A new proposed amendment to the Empowerment Charter for the ICT Sector will force all South African websites to have a BEE ownership of at least 30%.
Trade and Industry Minister Rob Davies unveiled South Africa’s black economic-empowerment (BEE) code in June 2012, which set a 30% black ownership target for all South African ICT companies.
The information and communication technology (ICT) Charter also requires companies in the ICT sector to spend 5% of their net profit after tax on enterprise development initiatives aimed at boosting black-owned ICT enterprises.
To date there, was no BEE obligation on websites in South Africa, but this is set to change with a new amendment bill tabled in parliament by the Department of Trade and Industry (DTI).
According to the DTI there is an under-representation of black people in South Africa’s Internet market, and strong government intervention is needed to create a transformed online environment.
Internet Amendment Bill unveiled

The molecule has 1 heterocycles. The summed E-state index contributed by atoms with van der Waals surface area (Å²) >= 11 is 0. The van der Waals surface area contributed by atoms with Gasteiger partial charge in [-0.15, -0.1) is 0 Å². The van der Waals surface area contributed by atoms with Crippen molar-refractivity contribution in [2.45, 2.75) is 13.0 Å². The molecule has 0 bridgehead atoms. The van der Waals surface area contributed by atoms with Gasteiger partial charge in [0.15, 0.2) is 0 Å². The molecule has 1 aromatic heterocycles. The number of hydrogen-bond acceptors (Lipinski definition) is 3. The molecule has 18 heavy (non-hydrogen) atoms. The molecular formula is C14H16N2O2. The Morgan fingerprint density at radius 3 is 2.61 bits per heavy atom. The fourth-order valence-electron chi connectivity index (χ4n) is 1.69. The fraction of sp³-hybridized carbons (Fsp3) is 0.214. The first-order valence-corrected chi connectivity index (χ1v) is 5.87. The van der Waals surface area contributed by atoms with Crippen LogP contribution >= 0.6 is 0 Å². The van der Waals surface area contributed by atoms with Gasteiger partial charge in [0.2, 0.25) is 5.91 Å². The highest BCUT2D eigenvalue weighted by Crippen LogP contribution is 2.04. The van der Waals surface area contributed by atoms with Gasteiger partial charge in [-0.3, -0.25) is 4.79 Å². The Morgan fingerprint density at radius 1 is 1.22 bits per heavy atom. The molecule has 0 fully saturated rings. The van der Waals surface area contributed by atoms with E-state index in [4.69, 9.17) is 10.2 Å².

The “Internet Amendment Bill”, tabled in Parliament on Thursday 28 March 2013, will require all South African websites and online businesses to abide by the ICT Charter’s 30% BEE ownership requirement.
“All South African websites, hosted locally or internationally, are required to meet the ICT Charter’s 30% black ownership target. Non-compliance will result in a court order issued to take down the website or online businesses until a BEE ownership of 30% could be proven,” the new bill states.
There has already been significant resistance to the proposed “Internet Amendment Bill”, with companies and individuals arguing that their websites are not commercial entities which should become part of any empowerment requirements.
The new bill is open for comment until 28 April 2013, after which it will be finalised and included in the ICT Charter.
The Internet Amendment Bill can be found in full on the Department of Trade and Industry website.